By Steven Picanza, Latin & Code

Rewind almost 8 years ago. I had won a pretty significant sized project, which would have yielded the agency I owned at the time an almost 50% profit margin (unheard of in the agency space).

We were off and running with the project when we quickly realized we were burning through hours, and not satisfying the clients requests and needs.

I felt as though we were stuck between a creative rock and a marketing hard place.

Can you relate to this? Does it sound vaguely familiar?

Especially the part where the client kept adding requests to the project while the budget and timeline stayed the same. This is called scope-creep or project-creep, which is a nightmare to deal with.

We were quickly in over our head.

Why?

For a number of reasons, but what it really all came down to was, we didn’t write a clear Scope of Work (SOW) that outlined a timeline, milestones, process, expectations, and goals.

Ultimately, we ended up losing close to 15% after all was said and done. So much for that 50% profit gain, because in the end… it cost MEmoney to finish the project.

WTF is that about?

So moving forward, I knew it was important to write clear SOW’s that outlines the entire process from kick-off to final delivery.

This way, I could always refer back to the SOW when a client asked for anything outside the scope.

I can’t even tell you how many times being able to refer back to the scope has saved me hours and money along the way. Because no matter what, even after having meetings to walk-through the SOW before both parties sign, even after having kick-off meetings to walk-through timelines, milestones, and goals, some clients still need try to take advantage of you.

Ah, well, you can’t blame them, sometimes they just don’t know any better. That’s why it’s important to have a clear cut SOW to refer back to.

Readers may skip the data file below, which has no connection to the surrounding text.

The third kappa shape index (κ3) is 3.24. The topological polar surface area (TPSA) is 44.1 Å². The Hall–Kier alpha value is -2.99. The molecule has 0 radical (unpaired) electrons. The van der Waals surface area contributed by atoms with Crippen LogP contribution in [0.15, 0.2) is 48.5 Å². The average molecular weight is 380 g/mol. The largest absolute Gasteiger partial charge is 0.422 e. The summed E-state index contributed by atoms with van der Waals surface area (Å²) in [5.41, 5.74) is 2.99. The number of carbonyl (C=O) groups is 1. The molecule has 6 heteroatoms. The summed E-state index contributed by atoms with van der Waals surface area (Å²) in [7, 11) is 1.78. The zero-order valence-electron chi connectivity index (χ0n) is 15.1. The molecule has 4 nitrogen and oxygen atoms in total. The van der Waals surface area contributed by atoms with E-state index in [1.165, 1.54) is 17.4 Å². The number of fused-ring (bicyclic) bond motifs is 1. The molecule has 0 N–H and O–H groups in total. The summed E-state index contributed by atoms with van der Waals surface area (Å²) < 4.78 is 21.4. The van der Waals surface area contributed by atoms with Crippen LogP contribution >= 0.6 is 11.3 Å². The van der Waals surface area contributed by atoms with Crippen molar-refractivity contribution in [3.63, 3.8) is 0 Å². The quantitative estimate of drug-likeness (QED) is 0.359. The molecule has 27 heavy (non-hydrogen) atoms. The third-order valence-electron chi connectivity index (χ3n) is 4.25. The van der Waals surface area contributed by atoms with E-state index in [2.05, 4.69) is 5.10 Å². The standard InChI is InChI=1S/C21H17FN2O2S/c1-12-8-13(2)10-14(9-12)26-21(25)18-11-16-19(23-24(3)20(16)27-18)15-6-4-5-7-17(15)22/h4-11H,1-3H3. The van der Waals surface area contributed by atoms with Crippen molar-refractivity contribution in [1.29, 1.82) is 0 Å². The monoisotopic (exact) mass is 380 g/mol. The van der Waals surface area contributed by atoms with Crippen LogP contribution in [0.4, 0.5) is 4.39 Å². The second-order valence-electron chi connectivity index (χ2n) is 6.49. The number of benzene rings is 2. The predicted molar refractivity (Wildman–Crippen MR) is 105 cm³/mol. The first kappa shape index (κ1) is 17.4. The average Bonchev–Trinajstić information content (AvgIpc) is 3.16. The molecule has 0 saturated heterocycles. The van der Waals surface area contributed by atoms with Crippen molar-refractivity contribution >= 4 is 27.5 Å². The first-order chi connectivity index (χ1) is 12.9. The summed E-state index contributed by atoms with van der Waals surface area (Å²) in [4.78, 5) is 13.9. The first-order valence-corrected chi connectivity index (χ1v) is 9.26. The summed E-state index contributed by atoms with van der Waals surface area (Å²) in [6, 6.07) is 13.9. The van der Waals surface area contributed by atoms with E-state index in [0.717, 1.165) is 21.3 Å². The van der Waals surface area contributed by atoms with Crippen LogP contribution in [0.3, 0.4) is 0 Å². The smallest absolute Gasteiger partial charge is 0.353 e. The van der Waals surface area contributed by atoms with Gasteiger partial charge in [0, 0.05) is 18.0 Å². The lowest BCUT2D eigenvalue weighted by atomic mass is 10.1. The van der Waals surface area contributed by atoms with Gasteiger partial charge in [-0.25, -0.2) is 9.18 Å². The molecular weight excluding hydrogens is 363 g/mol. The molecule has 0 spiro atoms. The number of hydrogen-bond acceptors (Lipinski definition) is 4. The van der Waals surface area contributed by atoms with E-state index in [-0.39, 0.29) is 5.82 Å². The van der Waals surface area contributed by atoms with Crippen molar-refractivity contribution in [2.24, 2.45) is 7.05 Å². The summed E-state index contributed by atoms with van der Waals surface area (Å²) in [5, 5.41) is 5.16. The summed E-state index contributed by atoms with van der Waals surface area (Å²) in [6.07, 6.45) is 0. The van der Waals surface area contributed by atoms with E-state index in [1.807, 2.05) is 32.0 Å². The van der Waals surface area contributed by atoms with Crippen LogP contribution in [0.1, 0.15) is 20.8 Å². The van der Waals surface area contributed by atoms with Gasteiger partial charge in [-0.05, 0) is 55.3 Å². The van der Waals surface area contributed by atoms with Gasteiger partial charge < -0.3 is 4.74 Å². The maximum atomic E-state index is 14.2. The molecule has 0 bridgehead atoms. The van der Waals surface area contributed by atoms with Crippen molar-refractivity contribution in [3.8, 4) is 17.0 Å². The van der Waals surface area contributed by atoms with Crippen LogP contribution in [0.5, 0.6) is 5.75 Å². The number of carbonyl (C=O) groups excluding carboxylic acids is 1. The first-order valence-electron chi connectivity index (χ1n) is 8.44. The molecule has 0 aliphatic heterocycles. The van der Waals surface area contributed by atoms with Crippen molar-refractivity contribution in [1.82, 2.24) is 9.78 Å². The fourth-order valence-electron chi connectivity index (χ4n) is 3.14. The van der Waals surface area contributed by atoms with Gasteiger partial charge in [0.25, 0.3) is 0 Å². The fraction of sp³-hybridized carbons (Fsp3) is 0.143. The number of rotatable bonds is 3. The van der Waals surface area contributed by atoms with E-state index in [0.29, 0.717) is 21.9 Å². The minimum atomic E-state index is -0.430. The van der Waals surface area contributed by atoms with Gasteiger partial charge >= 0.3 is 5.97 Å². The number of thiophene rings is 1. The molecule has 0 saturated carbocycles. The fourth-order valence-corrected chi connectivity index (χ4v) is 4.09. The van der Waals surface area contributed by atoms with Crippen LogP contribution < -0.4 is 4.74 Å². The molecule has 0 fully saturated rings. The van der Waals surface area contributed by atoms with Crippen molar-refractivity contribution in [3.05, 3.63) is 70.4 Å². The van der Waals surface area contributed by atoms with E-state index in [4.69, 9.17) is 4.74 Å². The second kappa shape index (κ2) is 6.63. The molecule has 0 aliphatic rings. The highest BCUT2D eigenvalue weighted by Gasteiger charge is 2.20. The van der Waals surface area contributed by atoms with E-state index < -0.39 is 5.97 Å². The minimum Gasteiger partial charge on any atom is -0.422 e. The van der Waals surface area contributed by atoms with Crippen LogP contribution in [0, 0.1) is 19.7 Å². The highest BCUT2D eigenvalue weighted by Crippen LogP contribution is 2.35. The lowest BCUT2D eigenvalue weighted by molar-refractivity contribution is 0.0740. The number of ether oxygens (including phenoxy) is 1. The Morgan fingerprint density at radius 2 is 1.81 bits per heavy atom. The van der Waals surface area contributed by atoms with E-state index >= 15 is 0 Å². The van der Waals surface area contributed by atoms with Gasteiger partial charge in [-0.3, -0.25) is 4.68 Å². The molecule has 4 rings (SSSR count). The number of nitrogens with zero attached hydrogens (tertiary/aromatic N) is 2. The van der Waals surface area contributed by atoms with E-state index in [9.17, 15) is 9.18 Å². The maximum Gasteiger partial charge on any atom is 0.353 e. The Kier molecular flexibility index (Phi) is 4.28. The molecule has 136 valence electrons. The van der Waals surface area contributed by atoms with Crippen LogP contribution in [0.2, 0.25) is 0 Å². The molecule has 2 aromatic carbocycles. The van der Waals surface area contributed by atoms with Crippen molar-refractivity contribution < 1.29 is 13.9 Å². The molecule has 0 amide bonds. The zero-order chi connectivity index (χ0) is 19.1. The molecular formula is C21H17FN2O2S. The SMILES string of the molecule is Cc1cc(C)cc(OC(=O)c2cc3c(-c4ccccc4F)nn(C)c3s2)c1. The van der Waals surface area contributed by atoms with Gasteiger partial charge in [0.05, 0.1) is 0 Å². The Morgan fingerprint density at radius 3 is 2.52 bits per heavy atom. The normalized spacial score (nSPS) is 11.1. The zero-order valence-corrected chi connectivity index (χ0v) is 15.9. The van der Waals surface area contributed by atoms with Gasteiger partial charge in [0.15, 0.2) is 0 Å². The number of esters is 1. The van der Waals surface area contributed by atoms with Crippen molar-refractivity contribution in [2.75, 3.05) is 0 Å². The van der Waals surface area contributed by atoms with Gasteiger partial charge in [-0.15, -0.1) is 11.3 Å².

And that’s why it is so important to master the art of proposal and SOW writing.

So your company doesn’t…

  • Go over budget and end up costing your company money
  • Leave money on the table by missing opportunities to upsell
  • Go out of business from your poor management skills. (Seems dramatic, I know, but it’s true if you keep going on with under scoping your projects)

After losing a TON of money and potential clients just because I had a terrible SOW process, I finally said enough is enough. I spent months researching and split testing different proposals and SOW tricks and ultimately cracked the code.

I found out that I was not the only one having these problems.

I found out a TON of my close colleagues and business partners were struggling with this as well.

So what I did was put together what I now call the “Master SOW Template” which is literally a template of my scope of work and presentation that I use to close clients every single month now.

I even went as far as providing it to a few of my friends to help them out and the results have been staggering.

text message testimonial

In the end, it occurred to me that while there are plenty of great designers, bloggers, musicians, marketers, and creative hustlers out there, what set the successful ones apart from the rest is they manage their time better by knowing their processes and clearly articulating those processes in their SOWs.

Good SOW’s leave no room for error or misinterpretation and they are often the difference between making bank, or loosing your business altogether.

So, if you’re having trouble with writing a scope of work or proposal to a prospective client, please, do yourself a favor and download my SOW hacks below!

This blog was reprinted with permission from Steven Picanza, it originally appeared here on The Creative Hustler.  

Steve Picanza headshotSteven Picanza is the Global Brand Strategist at Latin & Code. He’s an award-winning brand strategist, interim CMO and educator with a core purpose centered around helping businesses and organizations make smarter branding and marketing decisions. He runs a brand + marketing consultancy with his wife while also being a strategic advisor to brands, agencies, and start-ups.

In addition to his Executive Board seat with the San Diego Entertainment & Arts Guild, a non-profit organization he helped found in 2009, Steven is also an adjunct instructor at Drexel University in Philadelphia as well as being a yearly guest instructor at IED – The European Institute of Design in Milan, Italy.